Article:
Project Hope

Project Hope is a tzedakah project that offers direct service to families in Washington, D.C., empowering families and individuals to maintain permanent residences, and expand job and educational opportunities.

Because, since 1988, members of Fabrangen helped in the D.C. community,

A mother of seven, who was homeless, moved into her own apartment.

A mother and her four children were sustained during difficult times.

Multiple children were tutored weekly for two years.

A young adult began a stable life in her own apartment.

Several young women maintained steady jobs.

One applied for and graduated from college,

One obtained scholarships for graduate school.

These were major steps in the narratives of D.C. families who continue to overcome many obstacles of homelessness, job loss, and lack of education.

Your tzedakah has important, lasting effects. Contact Richard Gladstein or Bracha Laster at projecthope@fabrangen.org to learn how you can get involved in making a difference.

One young woman helped by Project Hope says

My interest in the social work profession stemmed from my exposure to poverty and violence during my childhood. Growing up in a single parent household with six other siblings, I experienced life in Anacostia, D.C. that was far from easy. Many nights my sisters and I went without water and electricity, some nights not having food to eat, and our lights being turned off every other month.

I experienced what can only be called “culture shock” when I left Anacostia and arrived at a four-year state university as a freshman. There were few support mechanisms for the emotional, social, academic, and financial obstacles.  Fabrangen Project Hope helped.

Working as a Crisis Counselor has given me the opportunity to put my knowledge into practice in concrete and challenging ways. My duties include crisis counseling, risk assessments, safety planning, & providing referrals to callers.  I am often the first resource survivors will use for support because the anonymity often makes it easier to talk about their experience. This allows them to obtain resources and information they need to progress in the healing process. As a Crisis Counselor, I am given a chance to save a life just by being on the other end of the phone.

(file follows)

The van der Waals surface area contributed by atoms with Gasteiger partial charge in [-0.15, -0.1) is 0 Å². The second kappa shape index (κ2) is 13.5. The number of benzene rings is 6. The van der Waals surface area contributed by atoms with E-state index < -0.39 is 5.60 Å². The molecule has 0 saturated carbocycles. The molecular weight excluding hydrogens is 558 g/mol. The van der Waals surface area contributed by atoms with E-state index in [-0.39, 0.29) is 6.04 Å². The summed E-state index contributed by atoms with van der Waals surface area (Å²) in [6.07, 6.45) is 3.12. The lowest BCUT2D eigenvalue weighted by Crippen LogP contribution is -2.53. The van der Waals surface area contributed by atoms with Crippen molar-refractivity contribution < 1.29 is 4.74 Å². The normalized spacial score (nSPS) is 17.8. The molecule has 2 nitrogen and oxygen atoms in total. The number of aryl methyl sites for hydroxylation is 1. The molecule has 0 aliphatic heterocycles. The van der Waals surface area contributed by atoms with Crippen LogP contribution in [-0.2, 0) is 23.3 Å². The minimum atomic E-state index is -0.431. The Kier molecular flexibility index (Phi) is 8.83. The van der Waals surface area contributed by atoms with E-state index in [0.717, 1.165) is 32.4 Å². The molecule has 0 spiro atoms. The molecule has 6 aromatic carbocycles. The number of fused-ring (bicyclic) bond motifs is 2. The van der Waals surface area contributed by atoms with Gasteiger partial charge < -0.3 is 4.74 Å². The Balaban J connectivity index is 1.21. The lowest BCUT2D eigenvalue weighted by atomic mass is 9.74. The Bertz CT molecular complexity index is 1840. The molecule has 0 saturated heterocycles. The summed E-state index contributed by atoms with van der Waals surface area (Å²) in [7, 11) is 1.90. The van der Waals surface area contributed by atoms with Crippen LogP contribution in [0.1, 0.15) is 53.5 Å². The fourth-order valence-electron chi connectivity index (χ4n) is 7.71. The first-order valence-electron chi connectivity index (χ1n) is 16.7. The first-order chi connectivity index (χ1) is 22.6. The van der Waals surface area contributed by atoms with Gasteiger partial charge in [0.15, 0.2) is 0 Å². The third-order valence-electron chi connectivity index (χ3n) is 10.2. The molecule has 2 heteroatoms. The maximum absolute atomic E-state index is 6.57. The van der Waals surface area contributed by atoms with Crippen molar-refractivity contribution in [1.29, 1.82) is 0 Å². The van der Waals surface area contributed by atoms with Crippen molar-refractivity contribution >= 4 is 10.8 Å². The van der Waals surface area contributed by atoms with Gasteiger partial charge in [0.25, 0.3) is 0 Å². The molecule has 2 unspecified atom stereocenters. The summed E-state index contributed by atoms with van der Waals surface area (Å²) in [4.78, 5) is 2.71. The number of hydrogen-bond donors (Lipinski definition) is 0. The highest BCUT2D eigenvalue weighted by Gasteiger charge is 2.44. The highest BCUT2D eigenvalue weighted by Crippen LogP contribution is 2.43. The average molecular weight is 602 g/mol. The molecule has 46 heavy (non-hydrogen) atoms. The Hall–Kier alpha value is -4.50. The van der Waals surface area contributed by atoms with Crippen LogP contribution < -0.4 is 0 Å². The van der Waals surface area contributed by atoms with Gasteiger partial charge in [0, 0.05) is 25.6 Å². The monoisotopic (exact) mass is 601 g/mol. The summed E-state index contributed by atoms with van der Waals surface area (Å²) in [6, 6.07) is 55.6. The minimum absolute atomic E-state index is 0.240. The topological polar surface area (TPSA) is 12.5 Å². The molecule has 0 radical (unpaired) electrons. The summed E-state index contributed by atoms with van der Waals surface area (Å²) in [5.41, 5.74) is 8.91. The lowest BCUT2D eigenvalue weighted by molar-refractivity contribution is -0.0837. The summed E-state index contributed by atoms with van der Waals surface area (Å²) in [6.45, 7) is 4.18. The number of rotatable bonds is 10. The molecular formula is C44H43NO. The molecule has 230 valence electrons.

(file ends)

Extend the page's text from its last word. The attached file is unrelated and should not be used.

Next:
From Bracha Laster, Project Hope volunteer for over 20 years:

CJ is the fourth of seven children and the only one to matriculate at a four-year university. Her family and some Fabrangeners were proudly present at her college graduation.  Not only did CJ have to navigate the new arena of academic rigor when she went to Delaware State University, she had to find her way in a new social world.  Most of the other students had families who could drive them to college, had two supportive parents, or had financial resources.  CJ had none of these advantages.  She had to learn about applying for financial aid, buying textbooks online, doing research and writing academic papers, reading difficult textbooks, dealing with demanding roommates, staying healthy, and many other character-building endeavors. The progress that she made is truly admirable and now Project Hope will continue to help her as she attends a local university for a graduate degree in Social Work while continuing her job as a full time counselor for homeless and abused women.